CARACAS (Reuters) - Venezuelans voted for a new parliament on Sunday with President Hugo Chavez expected to keep control of the National Assembly in a poll that tests his support ahead of the next presidential election in 2012.
Wearing a tracksuit top in the red, yellow and blue of the Venezuelan flag, Chavez arrived to vote at a school in the 23 de Enero slum in a modest red sedan that he drove himself.
“All those who come out to vote know their vote will be respected,” he told reporters, adding that he was happy the opposition had agreed to take part. “Those who are against, those who are in favor, let us all vote,” he said.
Chavez is not on the ballot, but his larger-than-life personality has dominated the campaigns -- and exposed stark political differences in a country with vast oil and mineral wealth and a huge gap between rich and poor.
Opposition parties in South America’s biggest oil producer are guaranteed to make big gains after they boycotted the last legislative election five years ago.
The focus is on whether they can take more than a third of the 165 seats up for grabs, which would mean the socialist president would need support from his foes for major changes to laws or to make appointments to important institutions.
From before dawn, Chavez supporters had woken residents in sprawling shantytowns and elsewhere with fireworks, horns and loudspeakers proclaiming: “Let’s vote for the president!”
The former paratrooper is hailed by fans as a champion of the poor, but denounced by critics as a boorish dictator. His popularity is in the 40 percent to 50 percent range -- well below his highs of previous years but probably enough to ensure his ruling Socialist Party retains a majority.
More than 17 million people are registered to vote. The polls are due to close at 6 p.m. (2230 GMT), with the first results expected in the following hours.
“This revolution must be saved, it cannot be lost. You must vote with your conscience,” Aura Querales, a 63-year-old pensioner wearing a bright red T-shirt, told Reuters after casting her ballot in the west of the capital Caracas.
In addition to the president’s polarizing personality, the peaceful campaign has focused on Venezuela’s shocking crime statistics and its dire economic situation. Sky-high inflation has worsened a second year of recession.
A big win would boost Chavez ahead of the 2012 presidential poll, when he will run for re-election in what would be his 14th year in power. In that time, he has become one of the world’s most recognizable -- and controversial -- politicians.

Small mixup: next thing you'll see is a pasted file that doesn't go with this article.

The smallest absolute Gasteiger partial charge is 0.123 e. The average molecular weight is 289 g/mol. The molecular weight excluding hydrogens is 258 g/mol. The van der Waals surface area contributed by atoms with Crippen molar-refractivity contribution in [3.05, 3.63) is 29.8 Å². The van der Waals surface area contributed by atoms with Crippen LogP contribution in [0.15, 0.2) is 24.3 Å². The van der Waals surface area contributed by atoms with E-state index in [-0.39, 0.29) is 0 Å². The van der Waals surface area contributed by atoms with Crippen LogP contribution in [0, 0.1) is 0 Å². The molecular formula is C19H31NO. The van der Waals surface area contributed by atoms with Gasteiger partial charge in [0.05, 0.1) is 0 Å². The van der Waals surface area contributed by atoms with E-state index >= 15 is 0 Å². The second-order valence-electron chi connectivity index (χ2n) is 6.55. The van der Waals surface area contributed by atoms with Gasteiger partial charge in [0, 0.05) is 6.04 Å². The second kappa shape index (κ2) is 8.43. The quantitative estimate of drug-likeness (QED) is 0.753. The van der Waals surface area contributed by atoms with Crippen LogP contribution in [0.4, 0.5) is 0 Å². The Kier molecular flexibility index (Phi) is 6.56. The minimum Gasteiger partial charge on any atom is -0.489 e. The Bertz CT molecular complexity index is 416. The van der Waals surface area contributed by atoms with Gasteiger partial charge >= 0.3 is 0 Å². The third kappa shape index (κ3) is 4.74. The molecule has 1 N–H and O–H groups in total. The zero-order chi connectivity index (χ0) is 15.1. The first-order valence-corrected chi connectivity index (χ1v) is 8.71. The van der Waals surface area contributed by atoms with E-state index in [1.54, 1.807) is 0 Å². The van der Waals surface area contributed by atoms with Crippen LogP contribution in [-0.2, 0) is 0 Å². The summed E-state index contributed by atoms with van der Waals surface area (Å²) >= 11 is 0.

The 56-year-old was first elected president in 1998, six years after leading a failed coup that won him national prominence. He later launched his self-proclaimed “Bolivarian Revolution” -- named for independence hero Simon Bolivar.
According to polls, the Socialists are a couple of percentage points ahead of a newly united opposition umbrella group, Democratic Unity. Combined with changes to voting rules and the electoral map that favor the government, analysts say, that means Chavez’s party is favorite to win.
Opponents, however, say there is a wave of disenchantment with the president that will prove the polls wrong.
Dora, a 33-year-old Petare hairdresser who did not want her second name used, said she was woken up before 4 a.m. by noisy “Chavista” neighbors. She was voting for the opposition.
“Since the attempted coup of ‘92, I’ve never liked that man. He is violent and I don’t trust him,” she told Reuters.
In television images of polling stations from rural villages in the Amazon jungle to Andean villages and the slums of Caracas, small and orderly queues formed at the polls.
The armed forces said they had closed the border with Colombia until 8 p.m. on Sunday (0030 GMT on Monday) “to avoid any problems that could hinder the electoral process.”
Tensions spiked between the Andean neighbors in early August after U.S. ally Colombia accused Chavez of tolerating leftist guerrillas on his territory. Chavez briefly cut diplomatic ties in protest, but relations have since improved.
Investors are paying close attention to the vote, particularly because debt issued by the government and state oil company PDVSA offers very high yields for those willing to bear what some consider a significant chance of default.
Venezuela’s yield spread over U.S. Treasuries remains the widest among nations listed on JP Morgan’s Emerging Markets Bond Index Plus (EMBI+).
Its benchmark dollar-denominated 2027 global bond rose 6.73 percent to 70.56 on Friday from 66.13 two weeks ago, thanks, analysts say, to the nonviolent run-up to the vote and increased investor appetite for risk.
Some market players hope for opposition gains because they are wary of nationalizations by Chavez that have put a wide swath of the economy under state control, including multibillion-dollar oil projects run by U.S. majors.
Additional reporting by Andrew Cawthorne, Frank Jack Daniel and Deisy Buitrago; editing by Mohammad Zargham and Jackie Frank